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Lecture11Ch161Mar2 - Summary of last lecture Grand...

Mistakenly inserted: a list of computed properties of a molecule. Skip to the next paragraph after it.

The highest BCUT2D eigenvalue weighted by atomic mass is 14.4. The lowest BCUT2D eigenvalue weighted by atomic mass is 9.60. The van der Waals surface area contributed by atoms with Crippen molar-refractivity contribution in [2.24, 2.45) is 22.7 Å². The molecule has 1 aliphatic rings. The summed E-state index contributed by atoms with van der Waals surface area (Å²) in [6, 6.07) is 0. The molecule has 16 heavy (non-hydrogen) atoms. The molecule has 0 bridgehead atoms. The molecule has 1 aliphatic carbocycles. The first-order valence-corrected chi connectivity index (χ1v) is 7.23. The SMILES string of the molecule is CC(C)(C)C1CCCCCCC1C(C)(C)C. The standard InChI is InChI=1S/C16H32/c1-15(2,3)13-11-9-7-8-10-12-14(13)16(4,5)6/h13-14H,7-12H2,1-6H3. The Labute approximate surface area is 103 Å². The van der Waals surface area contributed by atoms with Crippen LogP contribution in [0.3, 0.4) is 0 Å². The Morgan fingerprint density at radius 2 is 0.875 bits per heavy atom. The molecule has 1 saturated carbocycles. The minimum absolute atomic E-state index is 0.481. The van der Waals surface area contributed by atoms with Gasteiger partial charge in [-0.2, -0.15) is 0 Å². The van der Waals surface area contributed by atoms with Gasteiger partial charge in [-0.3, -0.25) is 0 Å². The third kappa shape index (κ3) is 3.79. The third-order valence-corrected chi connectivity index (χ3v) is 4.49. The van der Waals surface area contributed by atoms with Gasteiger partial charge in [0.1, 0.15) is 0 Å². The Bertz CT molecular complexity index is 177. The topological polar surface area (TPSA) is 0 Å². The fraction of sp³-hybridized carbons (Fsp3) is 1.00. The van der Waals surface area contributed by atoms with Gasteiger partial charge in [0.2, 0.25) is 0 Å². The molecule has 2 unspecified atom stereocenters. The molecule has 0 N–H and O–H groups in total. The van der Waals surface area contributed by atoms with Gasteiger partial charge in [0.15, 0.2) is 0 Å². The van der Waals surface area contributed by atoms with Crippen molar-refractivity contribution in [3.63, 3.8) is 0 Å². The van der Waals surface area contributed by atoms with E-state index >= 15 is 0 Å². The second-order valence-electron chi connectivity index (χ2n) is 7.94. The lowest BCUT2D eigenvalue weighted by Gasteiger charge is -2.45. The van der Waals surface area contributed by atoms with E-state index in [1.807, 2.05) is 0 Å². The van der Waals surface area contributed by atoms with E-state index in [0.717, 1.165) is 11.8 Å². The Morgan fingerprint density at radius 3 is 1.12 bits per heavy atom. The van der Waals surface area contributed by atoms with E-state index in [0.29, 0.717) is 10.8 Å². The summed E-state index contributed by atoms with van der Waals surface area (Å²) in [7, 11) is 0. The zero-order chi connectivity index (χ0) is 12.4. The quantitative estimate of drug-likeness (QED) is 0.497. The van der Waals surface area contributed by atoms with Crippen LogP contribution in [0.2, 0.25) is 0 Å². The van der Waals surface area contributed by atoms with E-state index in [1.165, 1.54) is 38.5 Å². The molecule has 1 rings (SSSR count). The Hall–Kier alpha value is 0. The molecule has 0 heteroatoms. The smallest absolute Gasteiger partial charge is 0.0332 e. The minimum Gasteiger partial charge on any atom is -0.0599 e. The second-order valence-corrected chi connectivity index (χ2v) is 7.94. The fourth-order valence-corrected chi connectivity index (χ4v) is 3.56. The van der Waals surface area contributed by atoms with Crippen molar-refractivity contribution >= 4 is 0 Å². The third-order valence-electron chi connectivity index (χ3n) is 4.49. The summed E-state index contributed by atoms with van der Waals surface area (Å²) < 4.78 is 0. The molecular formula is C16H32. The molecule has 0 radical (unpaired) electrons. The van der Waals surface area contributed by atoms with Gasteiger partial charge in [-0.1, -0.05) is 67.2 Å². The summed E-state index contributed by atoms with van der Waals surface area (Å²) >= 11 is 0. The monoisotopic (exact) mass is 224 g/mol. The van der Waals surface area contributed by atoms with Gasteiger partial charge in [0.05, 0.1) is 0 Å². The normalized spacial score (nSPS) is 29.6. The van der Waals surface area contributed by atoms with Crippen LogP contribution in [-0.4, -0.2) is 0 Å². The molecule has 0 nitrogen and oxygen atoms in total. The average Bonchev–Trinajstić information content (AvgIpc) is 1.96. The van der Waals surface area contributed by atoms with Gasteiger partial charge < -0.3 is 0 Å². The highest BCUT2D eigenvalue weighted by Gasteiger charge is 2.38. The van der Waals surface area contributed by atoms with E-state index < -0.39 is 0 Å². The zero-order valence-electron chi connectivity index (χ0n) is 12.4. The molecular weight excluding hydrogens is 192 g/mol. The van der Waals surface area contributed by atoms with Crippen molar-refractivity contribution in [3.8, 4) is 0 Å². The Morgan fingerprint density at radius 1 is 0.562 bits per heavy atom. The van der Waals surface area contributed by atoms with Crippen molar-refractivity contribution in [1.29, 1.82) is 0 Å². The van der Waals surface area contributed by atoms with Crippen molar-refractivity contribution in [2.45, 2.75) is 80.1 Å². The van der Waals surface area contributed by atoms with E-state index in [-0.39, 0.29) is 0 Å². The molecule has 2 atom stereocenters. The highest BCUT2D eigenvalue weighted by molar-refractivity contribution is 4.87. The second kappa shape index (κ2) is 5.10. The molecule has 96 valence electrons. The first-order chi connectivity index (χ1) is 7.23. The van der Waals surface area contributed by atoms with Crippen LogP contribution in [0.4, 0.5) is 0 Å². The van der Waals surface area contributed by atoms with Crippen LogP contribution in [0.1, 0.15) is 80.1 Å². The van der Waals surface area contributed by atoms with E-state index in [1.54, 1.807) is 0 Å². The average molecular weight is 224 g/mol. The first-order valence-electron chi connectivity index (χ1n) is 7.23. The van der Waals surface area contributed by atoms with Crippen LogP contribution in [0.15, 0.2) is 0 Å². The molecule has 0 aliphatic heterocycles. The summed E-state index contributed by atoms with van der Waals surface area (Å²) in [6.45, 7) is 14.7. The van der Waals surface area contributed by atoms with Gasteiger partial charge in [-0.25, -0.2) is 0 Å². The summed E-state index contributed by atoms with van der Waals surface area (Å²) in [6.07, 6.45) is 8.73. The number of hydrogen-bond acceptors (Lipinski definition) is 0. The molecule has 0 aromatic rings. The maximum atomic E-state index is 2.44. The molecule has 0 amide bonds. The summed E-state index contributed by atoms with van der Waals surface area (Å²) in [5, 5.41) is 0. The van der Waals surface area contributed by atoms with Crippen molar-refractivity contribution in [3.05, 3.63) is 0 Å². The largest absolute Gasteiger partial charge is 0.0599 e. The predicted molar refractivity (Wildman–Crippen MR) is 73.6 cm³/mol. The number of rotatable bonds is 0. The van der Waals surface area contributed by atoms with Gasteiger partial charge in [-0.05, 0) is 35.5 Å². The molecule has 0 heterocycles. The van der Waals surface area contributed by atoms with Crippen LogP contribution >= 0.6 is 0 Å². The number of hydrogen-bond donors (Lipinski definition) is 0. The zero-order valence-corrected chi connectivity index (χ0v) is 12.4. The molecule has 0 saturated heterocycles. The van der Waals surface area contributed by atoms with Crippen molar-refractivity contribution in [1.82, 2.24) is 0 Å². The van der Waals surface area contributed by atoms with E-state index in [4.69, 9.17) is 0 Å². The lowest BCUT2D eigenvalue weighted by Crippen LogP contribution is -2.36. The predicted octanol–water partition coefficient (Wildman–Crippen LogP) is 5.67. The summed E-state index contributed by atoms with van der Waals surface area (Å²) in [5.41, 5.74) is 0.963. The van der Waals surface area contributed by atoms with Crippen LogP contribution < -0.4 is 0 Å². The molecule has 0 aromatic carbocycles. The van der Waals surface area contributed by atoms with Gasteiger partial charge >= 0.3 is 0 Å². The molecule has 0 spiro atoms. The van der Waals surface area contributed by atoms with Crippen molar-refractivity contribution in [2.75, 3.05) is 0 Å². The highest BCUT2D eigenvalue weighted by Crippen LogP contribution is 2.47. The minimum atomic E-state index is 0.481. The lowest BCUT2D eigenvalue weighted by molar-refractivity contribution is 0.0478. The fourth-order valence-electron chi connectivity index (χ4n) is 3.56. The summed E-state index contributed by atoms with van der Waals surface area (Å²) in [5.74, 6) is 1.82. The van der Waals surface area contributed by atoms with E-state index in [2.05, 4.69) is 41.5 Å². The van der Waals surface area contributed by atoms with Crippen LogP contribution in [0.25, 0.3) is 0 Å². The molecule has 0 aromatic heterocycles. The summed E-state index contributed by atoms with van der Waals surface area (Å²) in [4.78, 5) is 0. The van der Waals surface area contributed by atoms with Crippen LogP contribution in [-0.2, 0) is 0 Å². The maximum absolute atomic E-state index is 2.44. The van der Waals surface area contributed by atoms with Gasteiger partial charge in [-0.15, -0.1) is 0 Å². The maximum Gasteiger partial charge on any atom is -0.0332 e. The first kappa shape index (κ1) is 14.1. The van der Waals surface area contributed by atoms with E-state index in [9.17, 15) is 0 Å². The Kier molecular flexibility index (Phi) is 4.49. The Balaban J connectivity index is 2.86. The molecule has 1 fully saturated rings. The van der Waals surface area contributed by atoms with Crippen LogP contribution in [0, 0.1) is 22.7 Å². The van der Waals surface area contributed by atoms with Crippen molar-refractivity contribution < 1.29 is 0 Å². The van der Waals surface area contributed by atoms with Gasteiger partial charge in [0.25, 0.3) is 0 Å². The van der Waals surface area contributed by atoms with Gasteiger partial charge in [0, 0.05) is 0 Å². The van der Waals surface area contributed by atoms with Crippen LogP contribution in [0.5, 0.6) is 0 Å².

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Unformatted text preview: Summary of last lecture Grand Canonical Ensemble and its relation to Thermodynamics Paramagnetism (to be continued) Chemistry 161: Statistical Thermodynamics Lecture 11 Independent Particles. Maxwell Distribution, Classical Harmonic Oscillator Key Concepts and Lessons: a) Paramagnetism b) CPF of Monoatomic Ideal Gas c) Gibbs paradox d) Maxwell Distribution of velocities, mean velocity e) Classical Harmonic Oscillator Reading: Reif, Ch6 Simple example of Canonical PF calculation: Paramagnetism Consider a system of N non-interacting particles with spin 1/2 arranged into a lattice in magnetic field H, Each spin can be in `'up'' orientation with spin magnetic moment aligned along the filed and in `'down'' orientation with its magnetic moment aligned antiparallel to the field. We first ask how does energy of such system depend on temperature? In order to do that we calculate the Canonical Partition Function: Z= 1 N exp = 1/ 2, 2 gH i =1 = 1/ 2.... i = 1 N = 1/ 2, = 1/ 2.... i =1 exp [ gH i]= N gH i =1 i 2 = 1/ 2 i = zN where z = exp 1 gH + exp 2 1 gH 2 The partition function sum contains 2N terms, the factorization into single-spin terms allows to sum over each spin's state independently. We therefore note a very important general result: CPF for a system of non-interacting Particles factorizes into CPF for each particle separately! Paramegnetism (Cont) Now we are in a position to calculate how energy depends on T. The Helmholtz free energy is: 1 gH + exp 2 1 gH 2 1 gH + exp 2 kT 1 gH 2 1 gH 2 1 gH 2 kT ln Z = N ln z = ln exp A = kT ln Z = kTN ln z = kTN ln exp exp E= 1 gH exp ln Z gH 2 = N 1 2 exp gH + exp 2 Let us play a bit with this result. The best way to understand something is to check limiting cases. In this case tow limits are interesting: of strong field gH 1 and that of weak field gH 1 In the former case only one exponential (with''+'' sign) is relevant and we get: E NgH 2 Which makes perfect sense because in this case all spins are strongly aligned along the Field. Paramagnetism - Induced Magnetic Moment In the opposite case, of weak field we can expand exponentials in numerator and denominator and retain only terms up to first power. We get: E= N ( gH )2 4 i.e. it is quadratic in applied field! Why? In order to figure that out let us find total magnetization, Again, according to canonical ensemble prescription: N N exp M= 1 = 1/2, 2 gH i =1 N = 1/2.... i = gH i N i =1 1 = 1/2, 2 = 1/2.... i exp gH i =1 N i = i N i = 1/2, i exp [ zN gH i z N 1 =N exp 1 = 1/2, 2 exp 1 = 1/2, 2 gH i =1 i =1 = 1/2.... i =1 = 1/2.... where 1 1 exp ( gH ) exp ( gH ) 1 2 = 2 = tanh ( gH ) 2 exp ( gH ) + exp ( gH ) 1 Now we can again see what is happening here: At strong fields tanh=1 and = i.e all spins are aligned along the field. In the opposite case of weak field we get:2 = 1 1 tanh gH 2 2 1 gH gH = 4 4kT i.e. the field aligns spins weakly in a temperature-dependent fashion. Now, We see what happens at high T: the field interacts with magnetic moment E = gHM Induced by the field itself!: CPF in classical approximation There are many cases (high T) when QM description is not necessary. We already discussed the relationship of classical phase space to QM states. The relationship states that sum of all quantum states is equilvalent to integral over all phase space divided by volume of cells according to Born-Sommerfeld Quantization rules: quantumstates 1 = 3N h dpdq where h is Plancks constant and N is the number of particles (so that 3N is the number of degrees of freedom) Therefore in the classical approximation the canonical partition function is: 1 Z classical = 3N exp h E ( p1, p2 ....pN ;q1,q2 ...qN ) dp1dp2 ..dpN dq1dq2 ...dqN Where p and q are as usual coordinates and momenta of all N particles in the system And E is total energy of the system. CPF in classical approximation - cont Total energy of a classical system can be divided into two contributions: kinetic energy and potential energy: pi2 E ( p1, p2 ....pN ;q1,q2 ...qN ) = Ek ( p1, p2 ....pN ) +U ( q1,q2 ...qN ) = +U ( q1,q2 ...qN ) i=1 2m N CPF also factorizes: 1 Z = 3N exp h where Z config = 1 h 3N 2 pi2 dp1dp2 ...dpN exp i =1 2m N N U ( q1 , q2 ...qN ) dq1dq2 ...dqN = zkin Z config exp U ( q1 , q2 ...qN ) dq1dq2 ...dqN is a configurational part of CPF which depends only on coordinates (configurations) of all particles but not on their velocities zk = 1 h 3 2 exp p2 dp 2m 3 = 2 m h 3 = 2 mkT h 3 Is a contribution to the partition function from one particle The classical approximation (Cont) For Helmholtz free energy we get simply 3 2 mkT kT lnZconfig kTN ln 2 h and we can get entropy, energy and heat capacity from here A = kTN lnzk kT lnZconfig = 3 2 mkT 3 A + kN + Sconfig = kN ln 2 T V 2 h 3 E = A + TS = kTN + Econfig 2 3 CV = kN + CVconfig 2 S= We therefore determined contributions from molecular motion to thermodynamic functions of ANY substance when it behaves classically CPF of Monoatomic Ideal Gas In the case of monoatomic ideal gas our analysis is very simple because molecules do not interact I.e. potential energy U=0. We can easily evaluate the configurational part of partition function in that case: = config 1 1 h 3N 2 exp U q1 ,q2 ,...qN dq1dq2 ,...dqN = 3N / 2 ( ) 1 h 3N 2 dq1 dq2 ,...dqN = 1 V N; 3N h2 Z= VN 3N h2 2 kTm h = V 2 kTm h2 3/ 2 N N = z particle A = kTN ln z particle N V kTN ln = kTN ln e N 3N 2 kTm kT ln 2 h2 Gibbs Paradox The above expression for CPF of ideal gas is almost correct. In order to see it consider a volume containing gas separated by a partition into two equal parts each having volume V and containing N particles. Now remove the partition and we get 2N particles in volume 2V. Apparently nothing changed and free energy must stay the same. Does it? Apartition = 2 kTN lnV 3N 2 kTm kT ln 2 h2 3NkT ln = 2kTN lnV 3NkT ln 2 kTm h2 Anopartition = 2kTN ln 2V Apartition 2 kTm apparently 2 h Anopartition and the difference between the two is 2kTN ln 2 What happened? Apparently we forgot that particles are indistinguishable! In other words the correct expression of the CPF of ideal gas should contain N! as appropriate: Z == N z particle N! Gibbs Paradox (Cont) That resolves Gibbs paradox because now free energy of ideal gas is: N V 3N 2 kTm A= kTNlnz particle + kTNln = kTNln kT ln 2 e N 2 h And clearly removing the partition does not change A Maxwell Distribution We can now focus on any particle (not necessarily in an ideal gas but in a classical system) and ask what is the probability distribution of its velocity. Consider, say, particle `'1'' out of N in our system: P ( p1, p2 .......pN ) = N dq1dq2 ...dqN e 1 2mkT N pi2 i=1 e 1 U ( q1 ,q2 ...qN ) kT Z = dq1dq2 ...dqN e 1 2mkT N pi2 i=1 e 1 2mkT 1 U ( q1 ,q2 ...qN ) kT N = pi2 dq1dq2 ...dqN dp1dp2 ...dpN e = e 1 2mkT pi2 i=1 N i=1 e 1 U ( q1 ,q2 ...qN ) kT dp1dp2 ...dpN e 1 2mkT = pi2 N i=1 1 2 mkT 3/2 e pi2 2mkT i=1 and we get famous Maxwell distribution for velocities of each individual particle (hence tilde sign below): m 2 2 2 m (vx +vy +vz ) 2kT e dvx dvy dvz P vx ,vy ,vz dvx dvy dvz = 2 kT which gives us the probability that velocity of the particle lies in the range ( ) x 3/2 (v ,v + dv ;v ,v + dv ;v ,v + dv ) (note change of normalization as we switched from p to v) x x x y y x z z Maxwell Distribution, Cont Distribution of speeds. Now consider a system of N molecules and ask what fraction of them have absolute value of speed between v and v+dv. This is given by the relation: f (v)dv = 4 P vx , vy , vz v dv = 4 2 ( ) 2 mkT h2 3 ve 2 mv 2 2 kT dv we used a relation 4 v2 dv for an element of volume in 3-dimensional v-space f (v) This distribution is not symmetric! Maxwell Distribution- mean velocity We can evaluate mean velocity of a particle as: m 2 kT 3/2 mv 2 2 kT v = vf (v)dv = 4 0 e 0 v dv = 4 3 m 2 kT 3/2 1 m 2 2kT 2 ; v= 8kT m On the other hand means SQUARED speed (related to kinetic energy): 1 2 mv = Ek = 4 2 m 2 kT 3/2 v e 0 4 mv 2 2 kT dv = 4 m 2 kT 3/2 2 m kT e 0 mv 2 2 kT 3 dv = kT 2 Here we encounter the manifestation of an equipartition theorem: Each degree of freedom (I.e. in this case motion along x, y and z axis) contributes 1/2kT to mean kinetic energy (we will soon discover a similar result for potential energy) Maxwell Distribution - Most probable speed Finally we determine the value of most probable speed from the relation: d 2 v f (v) = 0 corresponding to the maximum of the distribution for v : dv 2 mvm . p . ( ) 2vm. p.e vm. p. = 2 kT +v 2 m. p. mvm. p. kT 2 mvm . p . e 2 kT =0 2kT m Due to the asymmetry of f(v) we get different results fo various averages v2 v vm. p. Classical Harmonic Oscillator Consider a system consisting of N Harmonic oscillators (H.O) (we will see soon that it is a good model of crystals under certain conditions) Energy of a classical H.O is: 2 x pz2 1 2 1 2 1 2 x p y z EHO = Ek +U = + + + kx + ky + kz = EHO + EHO + EHO 2 2 2m 2m 2m 2 And frequency of oscillations is given by a well-known relation =2 k m py2 Partition function of such system of N non-interacting 3D HO is given as before Z= z 3N where N! e p2 2 mkT 1 z= h e 1 kx 2 2 kT dpdx is partition function of a one-dimensional H.O we get z = 1 kT 2 mkT 2 h k Classical Harmonic Oscillator- TD functions Now we can determine Helmholtz free energy oof the system of H.O and its energy and heat capacity: A = kT ln Z = 3NkT ln z + kTN ln A 3 3 = NkT + NkT; T 2 2 E 3 3 CV = = Nk + Nk = 3Nk T 2 2 E=A T Heat capacity of the system of classical H.O is twice as much as monoatomic ideal gas. Why? Because in H.O we have contribution from potential energy which appears to be equal To that of kinetic energy - Equipartition at work! So each degree of freedom for H.O Gives 1/2kT to energy due to potential energy and 1/2 kT due to kinetic energy 3 N 3 = kT lnT kT lnT + Const(T ) 2 e 2 Next Lecture: Quantum oscillator, Einstein model and its critique, Boltzmann, Fermi-Dirac and Bose-Einstein Statistics. Reading: Reif Ch.7. McQuarrie. Ch4 ...